Editorial: University expansion implicitly harms low-income students

Students cross Route 322 in Glassboro, NJ during a fall day. - Editor-in-Chief / Miguel Martinez

If you’ve listened to Malcolm Gladwell’s podcast “Revisionist History,” you might be aware that there’s an episode about Rowan. In it, Gladwell explains why he finds this university admirable: its commitment to provide accessible education for students from all backgrounds.

When he asks University President Ali Houshmand to describe the typical engineering student, he thinks of an 18-year-old whose “mother is a teacher and whose father is a firefighter.”

Indeed, “affordability” and “accessibility” are two of Rowan’s Four Strategic Pillars. In order to do this, the university pledges to “increase enrollment capacity,” “reducing student debt” and “limiting tuition increases to the rate of inflation.”

These are all good starts to tackling inequities within the higher education system. They’re also kept promises that the university is making good on.

But students from low-income backgrounds need more than just these promises. They need support that the university isn’t offering, and isn’t even trying to offer. In fact, recent university expansion efforts often work in spite of the needs of low-income students.

As Rowan is the fourth-fastest growing university in the country, our growing pains are no surprise.

Insufficient parking is one way that low-income students are harmed. A paper from the University of Nevada, Las Vegas describes how commuter students are typically from lower-income backgrounds, while still achieving the same academic success as their residential peers. Even so, parking problems can lead to arriving late to class and missing valuable lecture material or class announcements.

As enrollment has increased, available parking hasn’t increased. When Lot J closed this year for construction, the Ellis Street parking lot was the suggested alternative.

At a third of a mile away from the nearest academic building (College of Communications and Creative Arts on Victoria St.) and about a mile and a half from the farthest academic building (Rowan Hall), the Ellis Street lot operates under the expectation that commuter students should be happy to have a place to park at all. However, this trek could be life-threatening for a disabled student who doesn’t have a handicap parking permit.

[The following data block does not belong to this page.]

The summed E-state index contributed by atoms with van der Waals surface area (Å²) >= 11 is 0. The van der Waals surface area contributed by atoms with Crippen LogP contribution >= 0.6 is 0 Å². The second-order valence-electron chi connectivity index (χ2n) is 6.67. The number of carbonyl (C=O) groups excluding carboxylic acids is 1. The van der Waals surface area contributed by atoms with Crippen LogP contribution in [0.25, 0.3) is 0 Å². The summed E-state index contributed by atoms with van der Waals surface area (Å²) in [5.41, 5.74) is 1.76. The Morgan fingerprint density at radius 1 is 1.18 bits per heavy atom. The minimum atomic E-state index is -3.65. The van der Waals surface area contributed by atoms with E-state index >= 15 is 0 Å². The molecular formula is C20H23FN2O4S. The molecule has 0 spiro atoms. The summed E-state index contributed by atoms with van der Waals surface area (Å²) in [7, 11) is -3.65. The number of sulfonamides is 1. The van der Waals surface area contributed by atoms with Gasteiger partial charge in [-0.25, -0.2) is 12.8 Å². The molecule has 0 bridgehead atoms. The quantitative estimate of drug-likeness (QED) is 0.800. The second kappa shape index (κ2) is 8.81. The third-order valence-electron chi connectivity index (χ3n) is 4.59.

Meanwhile, students who do not come from money or who cannot take out a loan aren’t generally able to live on-campus. Even the cheapest residence halls like Evergreen or Willow Halls, typically targeted to freshmen, still cost over $8,000 to live in for an academic year. Holly Pointe Commons, the site of the majority of freshman housing, costs $9,720 for the full academic year – which is almost as much as the year’s current tuition of $10,076.

Housing at Rowan comes out to about $900 each month for the cheapest possible option. That’s not far from the average monthly cost of rent and utilities for a 1-bedroom apartment in Newark, where you would at least get 650 square feet of space rather than a cramped dorm – and likely a kitchen with a dishwasher, too.

While the Nexus apartments have recently become the latest and most expensive addition to student housing options, Rowan has announced no plans to invest in any housing which is intended to be affordable.

Rowan, a school which takes such pride in its tuition affordability, has made no moves to remove the barriers to education of its most in-need students.

It seems that the university has grown self-satisfied with the work of helping students get access to education. But is it really enough?

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